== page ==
Republican House leaders visit D.C. charter school to tout their education bill


Wilson Dunn, 7, who will enter the second grade this fall, is greeted by Congressman Eric Cantor (R-VA) at Two Rivers Public Charter School in Washington, D.C. on Tuesday. (Marvin Joseph/THE WASHINGTON POST)
July 16, 2013

Republican House leaders gathered at a high-performing D.C. public charter school Tuesday to promote their vision for a new federal education law to replace No Child Left Behind.

The GOP bill, known as the Student Access Act, would sharply shrink the federal role in K-12 public schools and mark a departure from the George W. Bush-era law that expanded federal authority in local school matters. The bill could go before the full House as soon as this week.

Rep. John Kline (R-Minn.) and Majority Leader Eric Cantor (R-Va.) visited the Two Rivers Public Charter School in Northeast Washington on Tuesday to tout the bill, which would give far more accountability oversight to states and promote expansion of such charter schools. Kline, chairman of the House education panel and author of the bill, was greeted by a group of fifth-graders in yellow, green and blue T-shirts dancing to Latin rhythms.

The congressmen stepped into a writing workshop for second-graders, where they asked about school assignments, birthdays and sports. Haneef Abdul-Hakim, 7, shared a story from his notebook with Cantor while Kline bent down on one knee to chat with another student. Kline said Two Rivers is a success story that shows what can be done with less federal intervention.

At a roundtable discussion with parents and school leaders, Jane Tobler, mother of two Two Rivers elementary students, explained the relief she felt when her children were selected during the school’s lottery. School officials said that only 32 spots were open this year for the elementary school’s program, and they received 1,840 applications.

“I did feel like winning the lottery,” Tobler said. “It’s so stressful, if you are not bound for any of the schools . . . you won’t know what are you going to do.”

Kline said his bill will make the lottery process easier for those trying to enroll. “We can have more parents and children winning the lottery,” he said.

The 520-page bill was passed last month by the House Committee on Education and the Workforce on a party line vote of 23 to 16. House Republicans have taken a clear turn away from Bush’s philosophy that states receiving billions of dollars each year in federal aid should be accountable to Washington.

In the Senate, Democrats passed their own education bill in the Committee on Health, Education, Labor and Pensions that would maintain much of the federal education oversight.

The question is whether House Republicans and Senate Democrats can find consensus and pass a single bill, something many observers say seems unlikely in the current Congress. Cantor said Republicans have been working diligently to find compromise.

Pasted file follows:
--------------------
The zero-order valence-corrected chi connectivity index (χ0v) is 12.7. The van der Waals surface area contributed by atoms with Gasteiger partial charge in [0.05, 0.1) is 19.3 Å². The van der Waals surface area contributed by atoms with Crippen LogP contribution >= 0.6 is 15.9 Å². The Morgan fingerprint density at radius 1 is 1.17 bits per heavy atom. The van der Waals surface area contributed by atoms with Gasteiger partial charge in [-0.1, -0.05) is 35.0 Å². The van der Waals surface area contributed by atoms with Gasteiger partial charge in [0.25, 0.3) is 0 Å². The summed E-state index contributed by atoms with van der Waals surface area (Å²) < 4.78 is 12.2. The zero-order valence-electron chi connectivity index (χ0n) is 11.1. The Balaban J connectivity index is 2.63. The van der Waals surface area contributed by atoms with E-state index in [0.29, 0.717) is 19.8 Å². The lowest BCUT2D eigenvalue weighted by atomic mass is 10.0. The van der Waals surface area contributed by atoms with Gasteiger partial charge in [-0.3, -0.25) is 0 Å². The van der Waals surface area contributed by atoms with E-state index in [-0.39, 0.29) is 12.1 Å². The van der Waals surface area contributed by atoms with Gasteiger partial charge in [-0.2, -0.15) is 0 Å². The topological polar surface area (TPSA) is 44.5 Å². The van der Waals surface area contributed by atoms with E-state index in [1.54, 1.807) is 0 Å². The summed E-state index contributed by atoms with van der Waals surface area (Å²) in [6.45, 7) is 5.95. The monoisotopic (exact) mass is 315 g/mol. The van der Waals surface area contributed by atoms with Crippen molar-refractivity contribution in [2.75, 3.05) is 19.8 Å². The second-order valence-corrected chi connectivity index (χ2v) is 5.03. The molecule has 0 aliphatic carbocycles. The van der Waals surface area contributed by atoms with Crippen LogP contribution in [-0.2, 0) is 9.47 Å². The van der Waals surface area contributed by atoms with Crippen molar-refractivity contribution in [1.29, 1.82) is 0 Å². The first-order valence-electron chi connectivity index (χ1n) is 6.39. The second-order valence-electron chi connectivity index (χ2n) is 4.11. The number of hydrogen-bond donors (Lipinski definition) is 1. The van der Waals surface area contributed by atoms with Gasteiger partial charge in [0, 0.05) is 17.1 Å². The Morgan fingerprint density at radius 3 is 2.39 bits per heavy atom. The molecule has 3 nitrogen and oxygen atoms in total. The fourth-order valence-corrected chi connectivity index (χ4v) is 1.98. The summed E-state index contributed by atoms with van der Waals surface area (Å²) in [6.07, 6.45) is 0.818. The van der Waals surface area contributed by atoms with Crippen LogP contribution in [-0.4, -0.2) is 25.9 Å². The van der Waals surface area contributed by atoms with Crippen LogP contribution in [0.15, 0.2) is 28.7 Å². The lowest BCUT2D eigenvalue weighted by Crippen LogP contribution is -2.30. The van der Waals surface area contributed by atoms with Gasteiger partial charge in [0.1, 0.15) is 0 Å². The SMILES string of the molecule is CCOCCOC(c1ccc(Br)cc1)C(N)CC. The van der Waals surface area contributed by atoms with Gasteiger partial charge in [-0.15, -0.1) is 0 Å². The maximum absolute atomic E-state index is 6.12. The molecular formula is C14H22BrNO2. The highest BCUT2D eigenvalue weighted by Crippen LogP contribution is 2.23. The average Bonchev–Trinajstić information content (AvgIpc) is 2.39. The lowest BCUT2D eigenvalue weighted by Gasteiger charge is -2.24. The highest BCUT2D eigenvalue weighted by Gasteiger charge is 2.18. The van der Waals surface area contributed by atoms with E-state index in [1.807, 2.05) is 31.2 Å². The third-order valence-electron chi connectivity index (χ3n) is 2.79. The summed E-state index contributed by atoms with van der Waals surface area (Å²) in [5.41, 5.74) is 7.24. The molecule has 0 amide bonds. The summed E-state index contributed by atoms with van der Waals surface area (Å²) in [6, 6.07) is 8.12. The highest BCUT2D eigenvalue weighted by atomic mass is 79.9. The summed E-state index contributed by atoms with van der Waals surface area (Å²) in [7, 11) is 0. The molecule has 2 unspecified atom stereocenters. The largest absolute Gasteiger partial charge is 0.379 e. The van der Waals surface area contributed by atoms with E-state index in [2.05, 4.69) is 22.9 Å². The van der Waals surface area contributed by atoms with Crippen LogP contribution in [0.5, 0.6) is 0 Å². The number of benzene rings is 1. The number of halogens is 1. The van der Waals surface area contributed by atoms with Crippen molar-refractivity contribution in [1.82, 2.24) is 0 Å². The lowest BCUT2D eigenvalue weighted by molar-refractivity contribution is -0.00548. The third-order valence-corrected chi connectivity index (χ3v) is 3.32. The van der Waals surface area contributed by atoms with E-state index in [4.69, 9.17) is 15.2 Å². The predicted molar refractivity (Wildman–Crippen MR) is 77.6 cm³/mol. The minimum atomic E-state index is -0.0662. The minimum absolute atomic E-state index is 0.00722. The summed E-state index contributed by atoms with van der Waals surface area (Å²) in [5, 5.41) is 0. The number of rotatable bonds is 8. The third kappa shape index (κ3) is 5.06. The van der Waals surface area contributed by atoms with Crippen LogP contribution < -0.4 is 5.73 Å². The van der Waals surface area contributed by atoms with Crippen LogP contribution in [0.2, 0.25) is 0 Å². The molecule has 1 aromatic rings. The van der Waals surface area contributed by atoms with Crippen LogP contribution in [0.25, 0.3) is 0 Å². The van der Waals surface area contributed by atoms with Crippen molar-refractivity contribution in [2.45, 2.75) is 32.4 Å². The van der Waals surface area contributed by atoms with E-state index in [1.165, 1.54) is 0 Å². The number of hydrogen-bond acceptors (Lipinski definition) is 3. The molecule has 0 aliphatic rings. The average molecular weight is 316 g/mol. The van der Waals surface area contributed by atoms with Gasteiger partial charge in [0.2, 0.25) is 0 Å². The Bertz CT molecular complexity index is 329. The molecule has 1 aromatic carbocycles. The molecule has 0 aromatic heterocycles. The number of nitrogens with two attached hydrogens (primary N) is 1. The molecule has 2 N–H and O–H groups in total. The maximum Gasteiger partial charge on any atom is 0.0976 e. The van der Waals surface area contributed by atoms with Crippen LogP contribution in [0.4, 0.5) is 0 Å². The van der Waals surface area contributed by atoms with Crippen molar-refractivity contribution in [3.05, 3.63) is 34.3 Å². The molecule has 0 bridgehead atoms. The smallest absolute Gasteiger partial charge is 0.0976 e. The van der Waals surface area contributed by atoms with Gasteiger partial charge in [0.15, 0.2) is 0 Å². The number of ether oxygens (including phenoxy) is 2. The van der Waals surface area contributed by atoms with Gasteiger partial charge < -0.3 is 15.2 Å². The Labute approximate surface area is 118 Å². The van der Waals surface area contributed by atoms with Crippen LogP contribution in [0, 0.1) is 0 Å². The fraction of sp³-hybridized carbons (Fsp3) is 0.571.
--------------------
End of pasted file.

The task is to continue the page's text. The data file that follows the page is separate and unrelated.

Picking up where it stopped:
“We intend to bring support from both sides,” Cantor said.

No Child Left Behind sets conditions and requirements for every public school receiving federal funds to educate poor students and those with special needs. The law defines academic progress and stipulates sanctions for schools that don’t meet that progress. It also dictates specific improvement strategies that the states must adopt for their weakest schools. It passed Congress in 2001 with bipartisan support; key sponsors included now-House Speaker John A. Boehner (R-Ohio), and Sen. Edward M. Kennedy (D-Mass.), who died in 2009.

There is evidence that shows U.S. students have steadily improved in math and reading since 2004, when No Child Left Behind began taking effect, and that the achievement gap between racial groups has narrowed.

The proposed legislation would retain the No Child Left Behind requirements that schools test students annually in math and reading from grades 3 through 8 and once in high school. But states would be able to set their own academic standards, decide whether schools are meeting them and determine what to do about underperforming schools. The plan gives districts more freedom in spending federal funds.

It also would promote the expansion of charter schools, an element that drew some support from Democrats when it was introduced as a stand-alone bill in the last Congress two years ago. That bill never became law.

Kline has said his proposal would “cut through the dizzying maze of mandates, reporting requirements and strict funding rules that make it difficult, if not impossible, for states and districts to improve performance and narrow achievement gaps.”

Kline’s bill also would freeze education spending at sequester rates instead of restoring federal dollars to pre-sequester levels.

Cantor has offered an amendment that calls for Title 1 funds, which schools use to help educate poor students, to follow students if they transfer to other public schools, including charter schools. The money currently flows to schools with high poverty rates, not to individual students.

Opponents say Kline’s bill would weaken the accountability of schools serving low-income, minority and special-education students.

Democrats and Republicans agree on one thing: They want to erase the most unpopular aspect of No Child Left Behind, the requirement that students become proficient in math and reading by 2014, or their schools face escalating penalties.

Lyndsey Layton has been covering national education since 2011, writing about everything from parent trigger laws to poverty’s impact on education to the shifting politics of school reform.
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